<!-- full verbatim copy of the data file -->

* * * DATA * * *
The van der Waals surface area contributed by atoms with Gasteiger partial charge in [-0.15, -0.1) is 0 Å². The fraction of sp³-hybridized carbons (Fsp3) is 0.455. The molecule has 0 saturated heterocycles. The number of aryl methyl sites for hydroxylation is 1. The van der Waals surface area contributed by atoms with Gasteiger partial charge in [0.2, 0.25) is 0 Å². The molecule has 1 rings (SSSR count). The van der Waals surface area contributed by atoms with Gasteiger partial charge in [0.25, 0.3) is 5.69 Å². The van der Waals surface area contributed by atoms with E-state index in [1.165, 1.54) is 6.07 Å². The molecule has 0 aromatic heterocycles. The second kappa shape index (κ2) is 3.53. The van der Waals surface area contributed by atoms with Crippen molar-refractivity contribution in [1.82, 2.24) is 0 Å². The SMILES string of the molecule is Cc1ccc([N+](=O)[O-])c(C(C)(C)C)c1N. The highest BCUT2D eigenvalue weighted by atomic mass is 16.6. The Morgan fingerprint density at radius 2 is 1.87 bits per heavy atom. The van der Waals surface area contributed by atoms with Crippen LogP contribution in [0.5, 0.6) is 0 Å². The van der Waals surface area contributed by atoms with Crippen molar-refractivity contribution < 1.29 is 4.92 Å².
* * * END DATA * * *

The van der Waals surface area contributed by atoms with Gasteiger partial charge in [-0.15, -0.1) is 0 Å². The fraction of sp³-hybridized carbons (Fsp3) is 0.455. The molecule has 0 saturated heterocycles. The number of aryl methyl sites for hydroxylation is 1. The van der Waals surface area contributed by atoms with Gasteiger partial charge in [0.2, 0.25) is 0 Å². The molecule has 1 rings (SSSR count). The van der Waals surface area contributed by atoms with Gasteiger partial charge in [0.25, 0.3) is 5.69 Å². The van der Waals surface area contributed by atoms with E-state index in [1.165, 1.54) is 6.07 Å². The molecule has 0 aromatic heterocycles. The second kappa shape index (κ2) is 3.53. The van der Waals surface area contributed by atoms with Crippen molar-refractivity contribution in [1.82, 2.24) is 0 Å². The SMILES string of the molecule is Cc1ccc([N+](=O)[O-])c(C(C)(C)C)c1N. The highest BCUT2D eigenvalue weighted by atomic mass is 16.6. The Morgan fingerprint density at radius 2 is 1.87 bits per heavy atom. The van der Waals surface area contributed by atoms with Crippen LogP contribution in [0.5, 0.6) is 0 Å². The van der Waals surface area contributed by atoms with Crippen molar-refractivity contribution < 1.29 is 4.92 Å².